Be on the Lookout for Bald Eagles
by Ro Wauer
It is again time for the annual arrival of bald eagles into South Texas. Southern bald eagles normally return to their ancestral nesting sites in late September to November from their summering grounds to the north. They will remain through the winter months, nest in midwinter, and leave in March or April. Young birds may linger into early May, but all of the adult bald eagles and their offspring usually are long gone before the heat and humidity of summer truly set in. Rarely, one may remain year-round.
The bald eagles that nest in South Texas, along the coastal plain from Nueces County to near Houston, and around the lakes in northeastern Texas, are members of the southern bald eagle race, rather than the northern race of bald eagles that nest north of the state and as far away as Alaska. All bald eagles are long-lived and mate for life, although if one of the pair dies, the remaining bird will usually take a second mate. Adult nesters construct huge stick nests in trees usually located along waterways or along lakeshores. Sometimes those stick nests, which may have been used for twenty or more years, become so large that they literally can break down the tree branches. One nest was measured at 10 feet across and 20 feet deep.
Females normally lay two or three large, bluish white eggs, but more than two hatchlings is an exception. Incubation takes 34 to 36 days, and the nestlings are fed by both parents for about three months before fledging. So by the time the southern youngsters are flying, it is time for them to go north. More often than not, the adults will leave ahead of the uncertain youngsters.
Although bald eagles take advantage of available carrion, their diet is rather broad. Wayne and Martha McAlister write in their book, "A Naturalist's Guide: Aransas," that "food items found in the nests on the Aransas generally confirm the eagle's diet of fish and waterfowl: flounder, mullet, red drum; a white pelican, many American coots, pintails, scaups, and numerous grebes; swamp rabbits and cottontails, and one armadillo that may have been picked up a carrion. One adult eagle was seen in flight carrying a struggling scaup duck in its talons. Another was observed over Dunham Bat dive-bombing an osprey in an apparent attempt to make it drop its fish."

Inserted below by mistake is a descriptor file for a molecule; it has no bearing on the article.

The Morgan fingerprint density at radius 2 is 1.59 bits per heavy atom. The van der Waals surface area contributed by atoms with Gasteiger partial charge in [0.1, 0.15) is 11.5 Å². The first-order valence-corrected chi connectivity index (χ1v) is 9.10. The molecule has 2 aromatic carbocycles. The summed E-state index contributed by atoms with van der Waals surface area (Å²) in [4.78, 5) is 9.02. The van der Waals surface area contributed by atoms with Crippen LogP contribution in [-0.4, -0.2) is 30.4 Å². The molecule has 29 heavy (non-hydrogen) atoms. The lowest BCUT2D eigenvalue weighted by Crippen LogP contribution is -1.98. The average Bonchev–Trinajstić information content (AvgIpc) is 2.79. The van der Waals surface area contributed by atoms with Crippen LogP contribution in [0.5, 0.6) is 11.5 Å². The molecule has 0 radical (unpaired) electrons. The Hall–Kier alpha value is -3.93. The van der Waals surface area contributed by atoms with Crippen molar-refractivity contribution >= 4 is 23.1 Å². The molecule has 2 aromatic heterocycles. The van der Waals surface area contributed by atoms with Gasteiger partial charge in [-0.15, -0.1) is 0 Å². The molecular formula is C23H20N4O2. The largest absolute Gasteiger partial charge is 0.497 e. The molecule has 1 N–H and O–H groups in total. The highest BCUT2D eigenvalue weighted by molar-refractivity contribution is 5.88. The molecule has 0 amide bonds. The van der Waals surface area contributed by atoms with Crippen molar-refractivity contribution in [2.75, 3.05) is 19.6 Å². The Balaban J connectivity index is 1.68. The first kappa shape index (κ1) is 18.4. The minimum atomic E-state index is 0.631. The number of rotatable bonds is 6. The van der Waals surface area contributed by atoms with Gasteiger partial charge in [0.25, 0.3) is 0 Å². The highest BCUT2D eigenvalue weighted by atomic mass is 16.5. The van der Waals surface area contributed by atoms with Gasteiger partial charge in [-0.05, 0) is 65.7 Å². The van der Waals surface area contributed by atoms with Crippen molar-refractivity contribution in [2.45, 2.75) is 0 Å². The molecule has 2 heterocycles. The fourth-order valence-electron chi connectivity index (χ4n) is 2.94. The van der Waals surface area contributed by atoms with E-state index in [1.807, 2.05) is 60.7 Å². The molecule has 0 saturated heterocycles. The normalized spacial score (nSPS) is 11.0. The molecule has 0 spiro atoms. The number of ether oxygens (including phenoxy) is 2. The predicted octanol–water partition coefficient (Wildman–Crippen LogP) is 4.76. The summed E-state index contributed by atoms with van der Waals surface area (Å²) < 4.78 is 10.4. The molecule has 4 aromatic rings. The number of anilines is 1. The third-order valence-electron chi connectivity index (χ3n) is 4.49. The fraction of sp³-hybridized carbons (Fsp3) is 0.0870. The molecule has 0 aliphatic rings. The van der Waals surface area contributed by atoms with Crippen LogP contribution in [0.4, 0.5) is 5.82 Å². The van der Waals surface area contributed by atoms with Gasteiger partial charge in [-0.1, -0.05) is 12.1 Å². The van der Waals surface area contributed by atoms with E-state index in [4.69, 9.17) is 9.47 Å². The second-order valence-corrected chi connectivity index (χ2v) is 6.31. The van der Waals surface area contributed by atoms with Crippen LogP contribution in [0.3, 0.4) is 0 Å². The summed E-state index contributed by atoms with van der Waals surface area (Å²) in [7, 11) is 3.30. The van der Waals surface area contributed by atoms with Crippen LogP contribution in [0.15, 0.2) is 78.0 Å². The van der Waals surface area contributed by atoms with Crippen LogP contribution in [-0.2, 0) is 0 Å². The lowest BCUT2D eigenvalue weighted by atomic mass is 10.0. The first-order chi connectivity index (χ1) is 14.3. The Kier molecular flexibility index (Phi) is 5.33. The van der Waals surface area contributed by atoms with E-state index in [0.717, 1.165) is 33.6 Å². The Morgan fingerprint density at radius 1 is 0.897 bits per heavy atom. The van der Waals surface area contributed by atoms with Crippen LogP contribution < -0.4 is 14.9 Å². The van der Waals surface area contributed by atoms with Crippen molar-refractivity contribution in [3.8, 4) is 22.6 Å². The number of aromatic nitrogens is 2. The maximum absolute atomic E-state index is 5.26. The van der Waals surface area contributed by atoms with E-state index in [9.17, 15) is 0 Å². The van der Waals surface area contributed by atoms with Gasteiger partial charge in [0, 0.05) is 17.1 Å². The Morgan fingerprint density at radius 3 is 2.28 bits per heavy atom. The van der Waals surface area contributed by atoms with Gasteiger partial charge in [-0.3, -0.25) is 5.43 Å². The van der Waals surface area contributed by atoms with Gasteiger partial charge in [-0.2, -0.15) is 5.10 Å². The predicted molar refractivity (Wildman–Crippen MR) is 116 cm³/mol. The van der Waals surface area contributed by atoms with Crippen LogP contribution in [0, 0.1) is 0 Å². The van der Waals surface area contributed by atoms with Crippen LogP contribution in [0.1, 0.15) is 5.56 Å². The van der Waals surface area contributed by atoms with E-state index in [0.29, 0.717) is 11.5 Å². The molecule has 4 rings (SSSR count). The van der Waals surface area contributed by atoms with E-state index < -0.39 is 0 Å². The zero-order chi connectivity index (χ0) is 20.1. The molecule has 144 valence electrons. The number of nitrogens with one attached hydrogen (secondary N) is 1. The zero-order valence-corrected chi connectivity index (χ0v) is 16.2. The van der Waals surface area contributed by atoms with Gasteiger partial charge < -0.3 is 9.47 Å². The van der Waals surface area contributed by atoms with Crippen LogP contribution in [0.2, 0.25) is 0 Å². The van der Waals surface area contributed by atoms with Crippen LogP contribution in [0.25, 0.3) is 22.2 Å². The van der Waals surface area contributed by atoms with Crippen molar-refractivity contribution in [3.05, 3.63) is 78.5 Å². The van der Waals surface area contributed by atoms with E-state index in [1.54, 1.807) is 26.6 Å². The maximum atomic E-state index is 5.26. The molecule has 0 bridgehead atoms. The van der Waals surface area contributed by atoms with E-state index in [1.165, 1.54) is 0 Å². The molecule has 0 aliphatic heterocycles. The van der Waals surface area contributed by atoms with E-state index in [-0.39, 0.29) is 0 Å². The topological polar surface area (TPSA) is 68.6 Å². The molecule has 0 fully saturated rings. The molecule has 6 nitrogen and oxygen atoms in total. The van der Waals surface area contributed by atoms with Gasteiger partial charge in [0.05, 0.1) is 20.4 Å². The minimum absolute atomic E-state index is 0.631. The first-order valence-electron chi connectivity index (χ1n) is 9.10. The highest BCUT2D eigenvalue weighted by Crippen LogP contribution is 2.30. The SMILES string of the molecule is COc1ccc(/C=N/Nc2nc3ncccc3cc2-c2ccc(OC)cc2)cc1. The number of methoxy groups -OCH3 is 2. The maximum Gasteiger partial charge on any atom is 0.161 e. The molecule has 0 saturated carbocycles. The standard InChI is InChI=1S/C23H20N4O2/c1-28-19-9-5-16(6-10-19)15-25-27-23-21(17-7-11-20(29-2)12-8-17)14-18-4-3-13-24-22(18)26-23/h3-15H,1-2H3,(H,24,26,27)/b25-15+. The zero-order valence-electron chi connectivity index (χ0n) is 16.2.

Adult bald eagles are truly magnificent birds, with a snow white head and tail and a huge yellow bill; these are in stark contrasts to its chocolate brown body. Its general appearance as a fierce predator also is in contrast to its true character, that of a timid carrion feeder. But anyone who has watched one of these grand creatures for any length of time cannot help but be impressed. In fact, Congress declared the "American eagle," instead of the wild turkey that Benjamin Franklin preferred, as our "national bird" on June 20, 1782.
Yet in spite of the bald eagle being established as our national bird, North American populations declined precipitously during the 1950s and 1960s, primarily as a result of egg-shell thinning caused by pesticides and heavy metals that the birds absorbed from fish and other foods. The birds were listed as endangered by the United States and Canada in 1963, and DDT, one of the most long-lived and widespread pesticides, was banned for use in the United States and Canada in 1972. Since then, bald eagles have made a remarkable recovery throughout their range.
Today, one can observed our national birds in winter in several South Texas locations. Best bet sites include a variety of fishing sites such as Coletosville Reservoir, Lake Texana, and various points along the Guadalupe and San Antonio rivers. And Dupont Victoria has constructed an observation platform along the north entrance road to the plant where bald eagles can often be seen during their winter residency. Those of us living in this part of South Texas are fortunate, indeed, to be able to see one of our most magnificent wild birds close up and personal much of the winter.